What is Tax Deficiency? 4 Important Things You Need to Know Now

what is a tax deficiency

Receiving a notice from the IRS can be a pain, especially if it’s about additional payments you have to make, like a Tax Deficiency Notice. But what is tax deficiency, and why do you need to know it?

The IRS considers it a tax deficiency if you owe more taxes than what’s stated on your return. This tax debt can balloon by incurring penalties and interests, so you must settle it before the agency escalates the situation.

The IRS typically notifies tax-deficient individuals via the IRS Notice CP3219A: Notice of Deficiency and Increase in Tax, also known as the 90-day letter or statutory notice. Once you receive this letter, remember to keep calm and read the document thoroughly to understand your situation better. 

If you’re unsure what to do, read more below to know what a tax deficiency is to prepare you should you receive one.

Why Did I Get a Tax Deficiency Notice?

You may receive a notice from the IRS for various reasons, the most common of which is a discrepancy in your reported taxes and the information supplied to the IRS. During a tax audit, the IRS can crosscheck your returns with information from third parties—such as employers, banks, and businesses—and easily determine if you haven’t filed your returns correctly.

Getting a Notice of Tax Deficiency can result from many scenarios. For example, your employer may have submitted a Form W-2 that indicates a higher income tax than what you’ve written on Form 1040, prompting the IRS to flag the inconsistent data. 

For the record, this notice is not a tax bill. It only informs you about the discrepancy, and the amount may change depending on the IRS’s assessment and your response.

How Much Time Do I Have to Respond to the Notice?

Generally, you’ll have 90 days to respond to the letter using Form 5564: Notice of Deficiency Waiver.

However, failure to respond within the allotted time may prompt the IRS to assess the tax and send a demand for full payment. In that case, you can no longer appeal the decision to the Tax Court and must pay total taxes, penalties, and interest.

What are the Consequences if I Don’t Respond to the Tax Deficiency Notice?

Like any other IRS notice, you must stay on top of this notice as you may run into problems later on if left unaddressed. Here are some consequences you may face if you don’t respond to the notice.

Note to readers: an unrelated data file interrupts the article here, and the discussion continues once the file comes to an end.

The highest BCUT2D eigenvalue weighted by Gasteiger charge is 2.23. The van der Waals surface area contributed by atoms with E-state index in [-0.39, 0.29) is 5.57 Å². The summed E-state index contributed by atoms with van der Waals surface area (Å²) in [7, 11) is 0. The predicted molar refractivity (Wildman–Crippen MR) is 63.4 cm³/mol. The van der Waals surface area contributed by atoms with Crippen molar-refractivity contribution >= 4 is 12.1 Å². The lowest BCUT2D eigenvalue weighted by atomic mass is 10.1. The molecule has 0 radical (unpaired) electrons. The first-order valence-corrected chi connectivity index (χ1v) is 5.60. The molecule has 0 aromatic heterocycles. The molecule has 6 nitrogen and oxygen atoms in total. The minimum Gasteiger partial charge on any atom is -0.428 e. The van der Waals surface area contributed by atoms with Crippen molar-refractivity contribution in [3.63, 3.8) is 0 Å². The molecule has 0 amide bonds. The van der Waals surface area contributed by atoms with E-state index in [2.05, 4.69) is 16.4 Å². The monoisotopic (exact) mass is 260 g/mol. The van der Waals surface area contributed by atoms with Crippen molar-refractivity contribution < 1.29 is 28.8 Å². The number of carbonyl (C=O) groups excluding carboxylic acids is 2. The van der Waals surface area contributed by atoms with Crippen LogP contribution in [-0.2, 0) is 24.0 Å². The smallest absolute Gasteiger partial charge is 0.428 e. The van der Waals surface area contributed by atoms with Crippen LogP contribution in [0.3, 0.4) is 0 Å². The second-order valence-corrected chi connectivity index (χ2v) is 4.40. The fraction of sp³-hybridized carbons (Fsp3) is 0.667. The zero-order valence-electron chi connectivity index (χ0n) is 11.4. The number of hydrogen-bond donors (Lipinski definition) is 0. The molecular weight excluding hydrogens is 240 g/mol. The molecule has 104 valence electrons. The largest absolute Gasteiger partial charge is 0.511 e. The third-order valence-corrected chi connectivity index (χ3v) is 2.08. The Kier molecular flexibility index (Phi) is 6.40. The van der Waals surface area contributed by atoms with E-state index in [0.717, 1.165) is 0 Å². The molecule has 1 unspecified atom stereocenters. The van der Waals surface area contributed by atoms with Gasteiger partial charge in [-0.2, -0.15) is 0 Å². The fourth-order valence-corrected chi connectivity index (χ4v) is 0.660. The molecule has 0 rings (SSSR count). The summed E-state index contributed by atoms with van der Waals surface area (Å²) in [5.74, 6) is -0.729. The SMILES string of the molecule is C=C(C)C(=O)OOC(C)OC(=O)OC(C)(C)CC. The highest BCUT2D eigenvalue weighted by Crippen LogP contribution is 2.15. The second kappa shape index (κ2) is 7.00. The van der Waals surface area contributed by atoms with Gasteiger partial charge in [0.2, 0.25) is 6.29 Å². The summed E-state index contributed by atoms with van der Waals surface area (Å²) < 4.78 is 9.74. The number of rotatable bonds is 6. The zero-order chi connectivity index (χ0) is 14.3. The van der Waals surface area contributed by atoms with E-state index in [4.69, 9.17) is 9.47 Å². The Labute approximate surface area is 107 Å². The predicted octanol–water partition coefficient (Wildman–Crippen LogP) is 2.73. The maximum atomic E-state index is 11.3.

1. An additional failure-to-pay penalty will be slapped onto your bill

Each time you pay your taxes after the deadline, the IRS imposes the failure-to-pay penalty. Since tax deficiencies are considered late payments, you’ll be charged with this penalty each month you don’t pay.  

The penalty starts from the day after the April 15 tax filing deadline or on the first day your taxes are past due. 

  1. Your tax bill will increase with interest

On top of the failure-to-pay penalty, you will have to pay interest. Like the penalty, interest will continue to accrue on outstanding balances.

  1. Your wages will be garnished

The IRS has different methods of securing payments for back taxes, especially if you don’t show signs of settling them. For one, they can put a levy on your assets. And one of the most common tax levies they can impose is wage garnishment. 

Here, employers withhold a certain percentage of your salary as payment to the IRS. The deductions will continue until you’ve paid the entire tax amount. First-time offenders are protected from lay-offs under the Consumer Credit Protection Act.

How to Respond to a Notice of Deficiency

Whether you agree or disagree with the tax deficiency notice, you should respond to the IRS and acknowledge the notice. Read the notice thoroughly and carefully before communicating with the IRS. This way, you will get a clear picture of the situation and prevent it from escalating. 

The notice will have Form 5564 enclosed in the envelope. If you agree with IRS’s findings and proposed tax amount, you must sign and send the form back to them. Then pay the tax and other fees as soon as possible.

However, you have the right to contest the notice if you disagree with the proposed changes. You may even provide additional information to support your claims. Check out Peace of Mind Tax Help’s article entitled “How to Respond to an IRS Notice of Deficiency: Your First Steps” for more detailed instructions on this process or hire a tax resolution professional such as Peace of Mind Tax Help.

Understanding the Tax Deficiency Notice

You could receive an IRS notice, including a Tax Deficiency Notice, anytime for several reasons. This can be challenging to navigate if you don’t know what it is or what it entails. However, learning everything there is to know about this notice can better prepare you if you ever receive one. 

If you have a tax problem and need an expert to help you settle the issue, reach out to us. Our team of experts in tax negotiation services can help you minimize your tax liability. Consult with us today and get peace of mind about your taxes.

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